Insight from the animal kingdom
As veterinarians, it behooves us to look to the animal kingdom for deeper insight into the importance of sleep. Granted, we are not sloths, requiring 18 hours of sleep per day. But all creatures great and small need sleep.
The first sleep deprivation study, performed on puppies in the 1890s by a Russian physician, proved sleep is mandatory for survival. When kept awake continuously, every pup died within days.6 The lethality of sleep deprivation has since been confirmed in rats, cockroaches, and fruit flies.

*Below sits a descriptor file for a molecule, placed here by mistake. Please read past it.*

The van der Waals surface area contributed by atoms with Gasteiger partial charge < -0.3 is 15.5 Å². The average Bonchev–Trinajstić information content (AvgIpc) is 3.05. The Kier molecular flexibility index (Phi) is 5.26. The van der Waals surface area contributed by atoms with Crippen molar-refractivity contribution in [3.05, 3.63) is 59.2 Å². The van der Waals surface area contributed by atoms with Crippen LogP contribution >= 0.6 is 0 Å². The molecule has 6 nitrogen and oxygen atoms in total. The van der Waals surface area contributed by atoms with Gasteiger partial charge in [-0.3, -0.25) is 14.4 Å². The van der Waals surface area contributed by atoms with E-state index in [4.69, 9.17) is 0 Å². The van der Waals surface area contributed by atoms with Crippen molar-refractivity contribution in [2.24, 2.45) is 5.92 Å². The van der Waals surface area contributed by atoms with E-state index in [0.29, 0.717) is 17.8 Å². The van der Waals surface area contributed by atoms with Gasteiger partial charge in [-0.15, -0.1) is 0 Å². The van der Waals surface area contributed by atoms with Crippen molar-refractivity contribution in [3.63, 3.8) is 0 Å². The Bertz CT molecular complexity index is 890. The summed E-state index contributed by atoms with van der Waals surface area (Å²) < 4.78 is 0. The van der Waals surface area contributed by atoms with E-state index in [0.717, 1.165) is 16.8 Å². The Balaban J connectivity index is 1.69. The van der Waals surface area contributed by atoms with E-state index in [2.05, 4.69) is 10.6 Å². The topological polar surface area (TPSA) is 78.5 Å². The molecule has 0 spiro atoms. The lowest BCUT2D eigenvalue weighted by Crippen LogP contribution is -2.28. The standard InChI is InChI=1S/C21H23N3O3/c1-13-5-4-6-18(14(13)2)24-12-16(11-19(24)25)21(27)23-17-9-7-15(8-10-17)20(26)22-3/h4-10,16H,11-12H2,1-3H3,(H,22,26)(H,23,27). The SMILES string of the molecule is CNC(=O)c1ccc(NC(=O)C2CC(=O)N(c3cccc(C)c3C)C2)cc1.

To be fair, while fruit flies average 5 hours of sleep per day, a singular female paragon in one study snatched just 4 minutes of shut-eye per day without meeting a hideous end.7 (If only the US military could bottle that superpower…) As for the other insomniac heroes of the world, namely transoceanic migratory birds, more refined, kinder studies have nailed down the specific mechanism of their seeming sleeplessness. Electroencephalograms fitted to great frigate birds of the Galapagos verified the long-held assumption that they fly with one (and sometimes both) hemispheres of their brain asleep.8